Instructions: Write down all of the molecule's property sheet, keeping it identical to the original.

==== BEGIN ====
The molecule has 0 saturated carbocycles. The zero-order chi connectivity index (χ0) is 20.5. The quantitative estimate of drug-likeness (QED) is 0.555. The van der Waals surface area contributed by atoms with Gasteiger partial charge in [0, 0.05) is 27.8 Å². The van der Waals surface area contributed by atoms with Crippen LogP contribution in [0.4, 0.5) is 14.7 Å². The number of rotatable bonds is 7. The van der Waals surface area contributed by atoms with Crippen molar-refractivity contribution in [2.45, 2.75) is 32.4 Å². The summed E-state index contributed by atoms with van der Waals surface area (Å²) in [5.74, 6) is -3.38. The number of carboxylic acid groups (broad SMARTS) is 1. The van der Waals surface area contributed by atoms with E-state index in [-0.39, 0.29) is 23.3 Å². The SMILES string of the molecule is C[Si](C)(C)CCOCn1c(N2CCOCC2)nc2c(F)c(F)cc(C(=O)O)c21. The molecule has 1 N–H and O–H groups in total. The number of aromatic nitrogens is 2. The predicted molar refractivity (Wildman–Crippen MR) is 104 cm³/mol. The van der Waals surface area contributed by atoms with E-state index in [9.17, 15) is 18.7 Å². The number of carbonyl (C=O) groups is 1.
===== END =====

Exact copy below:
The molecule has 0 saturated carbocycles. The zero-order chi connectivity index (χ0) is 20.5. The quantitative estimate of drug-likeness (QED) is 0.555. The van der Waals surface area contributed by atoms with Gasteiger partial charge in [0, 0.05) is 27.8 Å². The van der Waals surface area contributed by atoms with Crippen LogP contribution in [0.4, 0.5) is 14.7 Å². The number of rotatable bonds is 7. The van der Waals surface area contributed by atoms with Crippen molar-refractivity contribution in [2.45, 2.75) is 32.4 Å². The summed E-state index contributed by atoms with van der Waals surface area (Å²) in [5.74, 6) is -3.38. The number of carboxylic acid groups (broad SMARTS) is 1. The van der Waals surface area contributed by atoms with E-state index in [-0.39, 0.29) is 23.3 Å². The SMILES string of the molecule is C[Si](C)(C)CCOCn1c(N2CCOCC2)nc2c(F)c(F)cc(C(=O)O)c21. The molecule has 1 N–H and O–H groups in total. The number of aromatic nitrogens is 2. The predicted molar refractivity (Wildman–Crippen MR) is 104 cm³/mol. The van der Waals surface area contributed by atoms with E-state index in [9.17, 15) is 18.7 Å². The number of carbonyl (C=O) groups is 1.